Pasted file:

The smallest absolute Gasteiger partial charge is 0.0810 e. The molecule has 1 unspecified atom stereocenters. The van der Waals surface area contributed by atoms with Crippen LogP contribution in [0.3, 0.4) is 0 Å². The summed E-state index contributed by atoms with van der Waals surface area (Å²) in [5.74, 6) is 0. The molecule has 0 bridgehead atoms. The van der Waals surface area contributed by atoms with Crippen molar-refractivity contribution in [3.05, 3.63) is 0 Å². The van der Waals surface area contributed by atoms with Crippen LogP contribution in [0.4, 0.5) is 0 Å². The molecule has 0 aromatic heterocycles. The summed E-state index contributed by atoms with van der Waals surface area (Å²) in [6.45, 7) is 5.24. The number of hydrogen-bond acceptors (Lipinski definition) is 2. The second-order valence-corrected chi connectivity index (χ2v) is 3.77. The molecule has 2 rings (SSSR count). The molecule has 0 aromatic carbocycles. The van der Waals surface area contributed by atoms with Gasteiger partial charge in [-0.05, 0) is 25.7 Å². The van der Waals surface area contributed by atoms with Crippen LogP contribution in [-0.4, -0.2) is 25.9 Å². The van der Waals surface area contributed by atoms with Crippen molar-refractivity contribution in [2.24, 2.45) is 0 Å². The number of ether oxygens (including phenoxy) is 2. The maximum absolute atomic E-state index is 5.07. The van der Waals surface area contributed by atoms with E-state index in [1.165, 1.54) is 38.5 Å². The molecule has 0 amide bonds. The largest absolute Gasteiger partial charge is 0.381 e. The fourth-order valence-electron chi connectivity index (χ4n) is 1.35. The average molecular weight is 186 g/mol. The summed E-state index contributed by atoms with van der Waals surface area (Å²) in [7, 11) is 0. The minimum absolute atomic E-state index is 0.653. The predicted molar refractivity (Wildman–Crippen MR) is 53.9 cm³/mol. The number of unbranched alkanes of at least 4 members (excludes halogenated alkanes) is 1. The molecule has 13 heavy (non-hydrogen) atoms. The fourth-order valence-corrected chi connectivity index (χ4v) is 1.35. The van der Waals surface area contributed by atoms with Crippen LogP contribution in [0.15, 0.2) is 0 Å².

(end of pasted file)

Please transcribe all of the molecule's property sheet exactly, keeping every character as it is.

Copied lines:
The smallest absolute Gasteiger partial charge is 0.0810 e. The molecule has 1 unspecified atom stereocenters. The van der Waals surface area contributed by atoms with Crippen LogP contribution in [0.3, 0.4) is 0 Å². The summed E-state index contributed by atoms with van der Waals surface area (Å²) in [5.74, 6) is 0. The molecule has 0 bridgehead atoms. The van der Waals surface area contributed by atoms with Crippen molar-refractivity contribution in [3.05, 3.63) is 0 Å². The van der Waals surface area contributed by atoms with Crippen LogP contribution in [0.4, 0.5) is 0 Å². The molecule has 0 aromatic heterocycles. The summed E-state index contributed by atoms with van der Waals surface area (Å²) in [6.45, 7) is 5.24. The number of hydrogen-bond acceptors (Lipinski definition) is 2. The second-order valence-corrected chi connectivity index (χ2v) is 3.77. The molecule has 2 rings (SSSR count). The molecule has 0 aromatic carbocycles. The van der Waals surface area contributed by atoms with Gasteiger partial charge in [-0.05, 0) is 25.7 Å². The van der Waals surface area contributed by atoms with Crippen LogP contribution in [-0.4, -0.2) is 25.9 Å². The van der Waals surface area contributed by atoms with Crippen molar-refractivity contribution in [2.24, 2.45) is 0 Å². The number of ether oxygens (including phenoxy) is 2. The maximum absolute atomic E-state index is 5.07. The van der Waals surface area contributed by atoms with E-state index in [1.165, 1.54) is 38.5 Å². The molecule has 0 amide bonds. The largest absolute Gasteiger partial charge is 0.381 e. The fourth-order valence-electron chi connectivity index (χ4n) is 1.35. The average molecular weight is 186 g/mol. The summed E-state index contributed by atoms with van der Waals surface area (Å²) in [7, 11) is 0. The minimum absolute atomic E-state index is 0.653. The predicted molar refractivity (Wildman–Crippen MR) is 53.9 cm³/mol. The number of unbranched alkanes of at least 4 members (excludes halogenated alkanes) is 1. The molecule has 13 heavy (non-hydrogen) atoms. The fourth-order valence-corrected chi connectivity index (χ4v) is 1.35. The van der Waals surface area contributed by atoms with Crippen LogP contribution in [0.15, 0.2) is 0 Å².